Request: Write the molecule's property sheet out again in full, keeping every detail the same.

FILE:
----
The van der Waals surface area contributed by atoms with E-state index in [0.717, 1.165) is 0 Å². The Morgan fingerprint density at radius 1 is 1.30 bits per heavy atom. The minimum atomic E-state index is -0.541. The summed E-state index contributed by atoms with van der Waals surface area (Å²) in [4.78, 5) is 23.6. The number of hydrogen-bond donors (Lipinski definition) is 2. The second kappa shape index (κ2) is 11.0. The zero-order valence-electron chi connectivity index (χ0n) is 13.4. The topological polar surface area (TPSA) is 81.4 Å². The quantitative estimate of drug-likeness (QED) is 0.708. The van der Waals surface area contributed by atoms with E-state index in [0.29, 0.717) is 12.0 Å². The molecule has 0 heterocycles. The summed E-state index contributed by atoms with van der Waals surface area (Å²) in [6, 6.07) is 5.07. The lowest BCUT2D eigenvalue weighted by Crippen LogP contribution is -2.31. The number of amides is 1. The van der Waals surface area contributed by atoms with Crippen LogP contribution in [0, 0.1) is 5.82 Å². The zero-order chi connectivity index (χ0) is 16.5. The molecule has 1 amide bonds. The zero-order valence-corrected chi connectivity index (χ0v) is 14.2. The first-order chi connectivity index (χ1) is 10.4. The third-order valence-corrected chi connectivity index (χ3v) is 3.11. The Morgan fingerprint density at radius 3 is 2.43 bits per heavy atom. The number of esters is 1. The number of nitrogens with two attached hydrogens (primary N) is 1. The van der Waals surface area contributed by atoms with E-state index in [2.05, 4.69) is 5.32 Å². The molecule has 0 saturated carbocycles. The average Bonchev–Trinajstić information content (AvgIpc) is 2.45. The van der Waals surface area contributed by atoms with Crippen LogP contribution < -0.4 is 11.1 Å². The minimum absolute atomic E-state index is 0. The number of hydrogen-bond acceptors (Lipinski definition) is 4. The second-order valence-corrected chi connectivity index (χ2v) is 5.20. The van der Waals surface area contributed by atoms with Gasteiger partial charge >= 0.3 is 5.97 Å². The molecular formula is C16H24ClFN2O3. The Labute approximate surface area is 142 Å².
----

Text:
The van der Waals surface area contributed by atoms with E-state index in [0.717, 1.165) is 0 Å². The Morgan fingerprint density at radius 1 is 1.30 bits per heavy atom. The minimum atomic E-state index is -0.541. The summed E-state index contributed by atoms with van der Waals surface area (Å²) in [4.78, 5) is 23.6. The number of hydrogen-bond donors (Lipinski definition) is 2. The second kappa shape index (κ2) is 11.0. The zero-order valence-electron chi connectivity index (χ0n) is 13.4. The topological polar surface area (TPSA) is 81.4 Å². The quantitative estimate of drug-likeness (QED) is 0.708. The van der Waals surface area contributed by atoms with E-state index in [0.29, 0.717) is 12.0 Å². The molecule has 0 heterocycles. The summed E-state index contributed by atoms with van der Waals surface area (Å²) in [6, 6.07) is 5.07. The lowest BCUT2D eigenvalue weighted by Crippen LogP contribution is -2.31. The number of amides is 1. The van der Waals surface area contributed by atoms with Crippen LogP contribution in [0, 0.1) is 5.82 Å². The zero-order chi connectivity index (χ0) is 16.5. The molecule has 1 amide bonds. The zero-order valence-corrected chi connectivity index (χ0v) is 14.2. The first-order chi connectivity index (χ1) is 10.4. The third-order valence-corrected chi connectivity index (χ3v) is 3.11. The Morgan fingerprint density at radius 3 is 2.43 bits per heavy atom. The number of esters is 1. The number of nitrogens with two attached hydrogens (primary N) is 1. The van der Waals surface area contributed by atoms with E-state index in [2.05, 4.69) is 5.32 Å². The molecule has 0 saturated carbocycles. The average Bonchev–Trinajstić information content (AvgIpc) is 2.45. The van der Waals surface area contributed by atoms with Crippen LogP contribution < -0.4 is 11.1 Å². The minimum absolute atomic E-state index is 0. The number of hydrogen-bond acceptors (Lipinski definition) is 4. The second-order valence-corrected chi connectivity index (χ2v) is 5.20. The van der Waals surface area contributed by atoms with Gasteiger partial charge >= 0.3 is 5.97 Å². The molecular formula is C16H24ClFN2O3. The Labute approximate surface area is 142 Å².